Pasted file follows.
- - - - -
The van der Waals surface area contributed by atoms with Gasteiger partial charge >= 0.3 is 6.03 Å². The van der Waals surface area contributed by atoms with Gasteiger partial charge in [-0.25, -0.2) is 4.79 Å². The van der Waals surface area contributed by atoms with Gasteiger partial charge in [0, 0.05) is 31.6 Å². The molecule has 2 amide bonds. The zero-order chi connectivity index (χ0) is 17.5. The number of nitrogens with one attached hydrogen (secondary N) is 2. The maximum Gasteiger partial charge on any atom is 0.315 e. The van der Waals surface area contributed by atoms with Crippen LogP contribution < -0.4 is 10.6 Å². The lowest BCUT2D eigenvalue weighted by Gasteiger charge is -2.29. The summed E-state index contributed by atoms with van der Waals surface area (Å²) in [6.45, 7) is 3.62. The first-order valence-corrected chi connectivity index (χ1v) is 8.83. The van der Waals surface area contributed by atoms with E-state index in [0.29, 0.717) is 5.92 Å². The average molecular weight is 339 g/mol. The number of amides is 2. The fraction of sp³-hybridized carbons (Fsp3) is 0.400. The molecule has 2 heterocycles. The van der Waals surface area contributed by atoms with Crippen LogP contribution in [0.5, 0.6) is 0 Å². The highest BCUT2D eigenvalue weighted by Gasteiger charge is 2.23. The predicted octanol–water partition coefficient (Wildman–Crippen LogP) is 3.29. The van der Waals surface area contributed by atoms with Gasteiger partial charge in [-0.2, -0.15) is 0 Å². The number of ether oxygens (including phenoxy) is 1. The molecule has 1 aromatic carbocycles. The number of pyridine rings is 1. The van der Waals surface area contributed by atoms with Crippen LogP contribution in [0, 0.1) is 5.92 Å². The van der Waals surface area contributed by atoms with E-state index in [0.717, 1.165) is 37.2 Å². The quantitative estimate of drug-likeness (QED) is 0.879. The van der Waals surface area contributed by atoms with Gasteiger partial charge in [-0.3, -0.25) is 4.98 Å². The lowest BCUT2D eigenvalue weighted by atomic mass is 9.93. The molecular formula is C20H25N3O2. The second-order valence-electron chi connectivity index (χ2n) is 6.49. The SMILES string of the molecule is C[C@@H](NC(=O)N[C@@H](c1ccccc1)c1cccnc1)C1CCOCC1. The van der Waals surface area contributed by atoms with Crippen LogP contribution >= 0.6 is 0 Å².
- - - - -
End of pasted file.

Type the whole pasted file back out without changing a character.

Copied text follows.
The van der Waals surface area contributed by atoms with Gasteiger partial charge >= 0.3 is 6.03 Å². The van der Waals surface area contributed by atoms with Gasteiger partial charge in [-0.25, -0.2) is 4.79 Å². The van der Waals surface area contributed by atoms with Gasteiger partial charge in [0, 0.05) is 31.6 Å². The molecule has 2 amide bonds. The zero-order chi connectivity index (χ0) is 17.5. The number of nitrogens with one attached hydrogen (secondary N) is 2. The maximum Gasteiger partial charge on any atom is 0.315 e. The van der Waals surface area contributed by atoms with Crippen LogP contribution < -0.4 is 10.6 Å². The lowest BCUT2D eigenvalue weighted by Gasteiger charge is -2.29. The summed E-state index contributed by atoms with van der Waals surface area (Å²) in [6.45, 7) is 3.62. The first-order valence-corrected chi connectivity index (χ1v) is 8.83. The van der Waals surface area contributed by atoms with E-state index in [0.29, 0.717) is 5.92 Å². The average molecular weight is 339 g/mol. The number of amides is 2. The fraction of sp³-hybridized carbons (Fsp3) is 0.400. The molecule has 2 heterocycles. The van der Waals surface area contributed by atoms with Crippen LogP contribution in [0.5, 0.6) is 0 Å². The highest BCUT2D eigenvalue weighted by Gasteiger charge is 2.23. The predicted octanol–water partition coefficient (Wildman–Crippen LogP) is 3.29. The van der Waals surface area contributed by atoms with Gasteiger partial charge in [-0.2, -0.15) is 0 Å². The number of ether oxygens (including phenoxy) is 1. The molecule has 1 aromatic carbocycles. The number of pyridine rings is 1. The van der Waals surface area contributed by atoms with Crippen LogP contribution in [0, 0.1) is 5.92 Å². The van der Waals surface area contributed by atoms with E-state index in [0.717, 1.165) is 37.2 Å². The quantitative estimate of drug-likeness (QED) is 0.879. The van der Waals surface area contributed by atoms with Gasteiger partial charge in [-0.3, -0.25) is 4.98 Å². The lowest BCUT2D eigenvalue weighted by atomic mass is 9.93. The molecular formula is C20H25N3O2. The second-order valence-electron chi connectivity index (χ2n) is 6.49. The SMILES string of the molecule is C[C@@H](NC(=O)N[C@@H](c1ccccc1)c1cccnc1)C1CCOCC1. The van der Waals surface area contributed by atoms with Crippen LogP contribution >= 0.6 is 0 Å².